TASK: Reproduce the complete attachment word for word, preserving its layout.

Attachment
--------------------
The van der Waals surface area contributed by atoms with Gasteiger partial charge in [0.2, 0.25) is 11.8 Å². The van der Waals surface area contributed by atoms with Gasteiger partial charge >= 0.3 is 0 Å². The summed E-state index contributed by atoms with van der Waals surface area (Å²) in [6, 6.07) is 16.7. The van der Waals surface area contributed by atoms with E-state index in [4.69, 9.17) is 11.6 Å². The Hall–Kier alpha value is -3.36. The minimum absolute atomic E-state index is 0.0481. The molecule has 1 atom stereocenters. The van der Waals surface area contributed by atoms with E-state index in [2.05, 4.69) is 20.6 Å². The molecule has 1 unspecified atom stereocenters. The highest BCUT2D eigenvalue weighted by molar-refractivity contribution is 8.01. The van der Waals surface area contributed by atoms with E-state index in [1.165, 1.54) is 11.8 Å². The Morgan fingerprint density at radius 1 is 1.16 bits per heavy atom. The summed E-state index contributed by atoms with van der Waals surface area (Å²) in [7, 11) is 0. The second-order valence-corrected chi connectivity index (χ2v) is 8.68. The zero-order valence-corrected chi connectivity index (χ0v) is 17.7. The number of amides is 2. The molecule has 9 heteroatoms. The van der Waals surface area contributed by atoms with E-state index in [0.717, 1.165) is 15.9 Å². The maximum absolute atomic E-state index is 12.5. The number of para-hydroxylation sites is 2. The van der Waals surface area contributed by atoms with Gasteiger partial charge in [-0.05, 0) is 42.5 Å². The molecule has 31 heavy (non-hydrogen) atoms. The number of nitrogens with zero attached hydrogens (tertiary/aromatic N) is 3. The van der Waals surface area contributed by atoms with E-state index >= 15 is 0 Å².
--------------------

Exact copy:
The van der Waals surface area contributed by atoms with Gasteiger partial charge in [0.2, 0.25) is 11.8 Å². The van der Waals surface area contributed by atoms with Gasteiger partial charge >= 0.3 is 0 Å². The summed E-state index contributed by atoms with van der Waals surface area (Å²) in [6, 6.07) is 16.7. The van der Waals surface area contributed by atoms with E-state index in [4.69, 9.17) is 11.6 Å². The Hall–Kier alpha value is -3.36. The minimum absolute atomic E-state index is 0.0481. The molecule has 1 atom stereocenters. The van der Waals surface area contributed by atoms with E-state index in [2.05, 4.69) is 20.6 Å². The molecule has 1 unspecified atom stereocenters. The highest BCUT2D eigenvalue weighted by molar-refractivity contribution is 8.01. The van der Waals surface area contributed by atoms with E-state index in [1.165, 1.54) is 11.8 Å². The Morgan fingerprint density at radius 1 is 1.16 bits per heavy atom. The summed E-state index contributed by atoms with van der Waals surface area (Å²) in [7, 11) is 0. The second-order valence-corrected chi connectivity index (χ2v) is 8.68. The zero-order valence-corrected chi connectivity index (χ0v) is 17.7. The number of amides is 2. The molecule has 9 heteroatoms. The van der Waals surface area contributed by atoms with E-state index in [0.717, 1.165) is 15.9 Å². The maximum absolute atomic E-state index is 12.5. The number of para-hydroxylation sites is 2. The van der Waals surface area contributed by atoms with Gasteiger partial charge in [-0.05, 0) is 42.5 Å². The molecule has 31 heavy (non-hydrogen) atoms. The number of nitrogens with zero attached hydrogens (tertiary/aromatic N) is 3. The van der Waals surface area contributed by atoms with E-state index >= 15 is 0 Å².